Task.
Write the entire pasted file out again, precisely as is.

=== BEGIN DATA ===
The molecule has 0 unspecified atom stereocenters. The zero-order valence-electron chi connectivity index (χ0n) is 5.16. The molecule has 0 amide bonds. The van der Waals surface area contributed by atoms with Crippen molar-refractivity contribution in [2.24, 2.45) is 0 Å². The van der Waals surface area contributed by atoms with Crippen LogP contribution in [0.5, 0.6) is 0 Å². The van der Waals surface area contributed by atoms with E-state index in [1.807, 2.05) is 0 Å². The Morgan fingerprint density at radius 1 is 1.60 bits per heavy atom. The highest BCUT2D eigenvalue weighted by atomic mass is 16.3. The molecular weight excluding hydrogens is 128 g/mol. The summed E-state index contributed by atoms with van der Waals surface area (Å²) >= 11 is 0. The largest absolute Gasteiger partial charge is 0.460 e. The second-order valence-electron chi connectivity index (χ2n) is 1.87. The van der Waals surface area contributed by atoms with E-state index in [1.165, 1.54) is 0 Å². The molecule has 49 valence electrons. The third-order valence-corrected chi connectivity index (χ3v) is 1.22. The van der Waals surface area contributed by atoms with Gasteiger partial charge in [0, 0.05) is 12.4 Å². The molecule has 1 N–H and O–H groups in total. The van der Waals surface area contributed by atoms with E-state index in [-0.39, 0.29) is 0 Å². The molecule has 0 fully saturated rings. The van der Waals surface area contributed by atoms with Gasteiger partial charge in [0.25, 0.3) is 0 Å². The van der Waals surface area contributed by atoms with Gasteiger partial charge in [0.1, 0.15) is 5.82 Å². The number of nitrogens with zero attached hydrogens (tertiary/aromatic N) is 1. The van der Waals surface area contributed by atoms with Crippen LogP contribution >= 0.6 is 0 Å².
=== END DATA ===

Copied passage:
The molecule has 0 unspecified atom stereocenters. The zero-order valence-electron chi connectivity index (χ0n) is 5.16. The molecule has 0 amide bonds. The van der Waals surface area contributed by atoms with Crippen molar-refractivity contribution in [2.24, 2.45) is 0 Å². The van der Waals surface area contributed by atoms with Crippen LogP contribution in [0.5, 0.6) is 0 Å². The van der Waals surface area contributed by atoms with E-state index in [1.807, 2.05) is 0 Å². The Morgan fingerprint density at radius 1 is 1.60 bits per heavy atom. The highest BCUT2D eigenvalue weighted by atomic mass is 16.3. The molecular weight excluding hydrogens is 128 g/mol. The summed E-state index contributed by atoms with van der Waals surface area (Å²) >= 11 is 0. The largest absolute Gasteiger partial charge is 0.460 e. The second-order valence-electron chi connectivity index (χ2n) is 1.87. The van der Waals surface area contributed by atoms with E-state index in [1.165, 1.54) is 0 Å². The molecule has 49 valence electrons. The third-order valence-corrected chi connectivity index (χ3v) is 1.22. The van der Waals surface area contributed by atoms with Gasteiger partial charge in [0, 0.05) is 12.4 Å². The molecule has 1 N–H and O–H groups in total. The van der Waals surface area contributed by atoms with E-state index in [-0.39, 0.29) is 0 Å². The molecule has 0 fully saturated rings. The van der Waals surface area contributed by atoms with Gasteiger partial charge in [0.25, 0.3) is 0 Å². The van der Waals surface area contributed by atoms with Gasteiger partial charge in [0.1, 0.15) is 5.82 Å². The number of nitrogens with zero attached hydrogens (tertiary/aromatic N) is 1. The van der Waals surface area contributed by atoms with Crippen LogP contribution >= 0.6 is 0 Å².